SUSTAINABLE PUBLIC PROCUREMENT : Equipping public procurement professionals from West and Central Africa

The concept of sustainable public procurement extends selection criteria to include environmental, social and economic aspects. Integrating these principles into public procurement processes has become a priority, as demonstrated by the initiative to train public procurement specialists in these practices.

Today, with the concept of sustainable public procurement, selection criteria go beyond simply seeking the best value for money. It is against this backdrop that a training course on sustainable public procurement was held yesterday in Dakar. It was aimed at public procurement specialists from regulatory and oversight bodies, as well as representatives of World Bank project implementation agencies in West and Central Africa. “Sustainable public procurement is now a strategic concept aimed at integrating economic, social and environmental considerations into the life cycle of public contracts”, said Saër Niang, Director General of Senegal’s Public Procurement Regulatory Authority (Arcop), at the opening of the training course. He added that sustainable public procurement offers enormous advantages and is in line with the sustainable development goals, which aim to “end extreme poverty and stimulate prosperity on a liveable planet”, and welcomed the fact that Senegal’s Public Procurement Code enshrines sustainable public procurement, which is based on three pillars: economic, social and environmental.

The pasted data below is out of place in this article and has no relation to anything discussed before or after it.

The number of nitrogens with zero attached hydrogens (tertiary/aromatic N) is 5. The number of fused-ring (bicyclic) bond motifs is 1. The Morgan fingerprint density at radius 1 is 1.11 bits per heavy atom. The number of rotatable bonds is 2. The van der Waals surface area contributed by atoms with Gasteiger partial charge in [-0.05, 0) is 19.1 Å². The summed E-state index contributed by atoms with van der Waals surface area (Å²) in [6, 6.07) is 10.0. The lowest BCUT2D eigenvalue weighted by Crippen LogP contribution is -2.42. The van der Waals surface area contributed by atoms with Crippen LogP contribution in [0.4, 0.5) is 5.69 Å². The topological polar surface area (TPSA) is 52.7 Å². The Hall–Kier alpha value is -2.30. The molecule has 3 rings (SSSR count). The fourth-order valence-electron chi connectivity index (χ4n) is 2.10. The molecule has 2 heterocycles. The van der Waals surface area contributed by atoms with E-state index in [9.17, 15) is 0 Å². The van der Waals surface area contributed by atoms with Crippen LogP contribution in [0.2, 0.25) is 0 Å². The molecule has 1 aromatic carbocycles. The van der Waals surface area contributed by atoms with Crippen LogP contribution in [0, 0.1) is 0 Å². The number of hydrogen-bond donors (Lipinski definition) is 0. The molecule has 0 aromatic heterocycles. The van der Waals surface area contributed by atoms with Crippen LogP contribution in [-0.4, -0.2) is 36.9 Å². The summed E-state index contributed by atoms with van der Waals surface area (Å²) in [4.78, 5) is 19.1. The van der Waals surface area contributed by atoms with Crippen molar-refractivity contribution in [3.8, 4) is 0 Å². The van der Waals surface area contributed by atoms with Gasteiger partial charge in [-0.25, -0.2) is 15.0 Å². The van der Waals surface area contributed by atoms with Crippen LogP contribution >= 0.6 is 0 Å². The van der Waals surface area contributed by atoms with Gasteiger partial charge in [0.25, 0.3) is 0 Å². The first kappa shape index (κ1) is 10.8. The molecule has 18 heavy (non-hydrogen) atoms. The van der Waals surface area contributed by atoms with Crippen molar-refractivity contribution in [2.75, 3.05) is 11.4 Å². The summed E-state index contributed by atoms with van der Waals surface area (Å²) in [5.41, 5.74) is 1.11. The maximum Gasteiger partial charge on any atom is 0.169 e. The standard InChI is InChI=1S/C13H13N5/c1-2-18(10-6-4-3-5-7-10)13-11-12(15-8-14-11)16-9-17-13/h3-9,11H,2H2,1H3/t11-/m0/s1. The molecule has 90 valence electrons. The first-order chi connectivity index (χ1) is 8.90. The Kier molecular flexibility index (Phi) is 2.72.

The economic pillar guarantees privileged access to public procurement for small and medium sized enterprises and players in the circular economy; the social pillar facilitates access to employment for vulnerable groups such as women and young people; the environmental pillar focuses on standards to be integrated into all essential aspects of sustainable public procurement, in
particular by favouring eco-responsible goods and services, limiting waste and encouraging the circular economy. Sustainable public procurement also stimulates innovation by encouraging businesses to develop sustainable products and services.

According to Open Contracting, public procurement in West Africa accounts for around 11.5% of the gross domestic product of the countries in the sub-region, representing some $80 billion spent each year on goods, services and works. “Spent wisely, sustainable public procurement represents an
important economic lever for ensuring social well-being and sustainable economic growth”, said Pierre Xavier Bonneau, Director of Operations for the World Bank in Senegal, asserting that sustainable public procurement transcends the idea of a mere slogan or fashionable concept. “They are becoming a key principle of governance”, he insisted, adding that the World Bank has incorporated this reality into its renewed vision. .

The aim of this training course is to help public procurement specialists gain an in-depth understanding of the key concepts of sustainable development and their application in the context of public procurement. The aim is to equip them with the skills they need to identify, integrate and evaluate relevant environmental, social and economic criteria in procurement procedures. In this way, they will be able to implement sustainable purchasing practices throughout the purchasing cycle, from the definition of needs to the execution of the contract.

This training course is a joint initiative of the World Bank and Senegal’s Public Procurement Regulatory Authority. Both institutions believe that integrating the principles of sustainable public procurement  into the purchasing processes of public entities can contribute to “a more prosperous and sustainable  future for all”.

Mamadou GUÈYE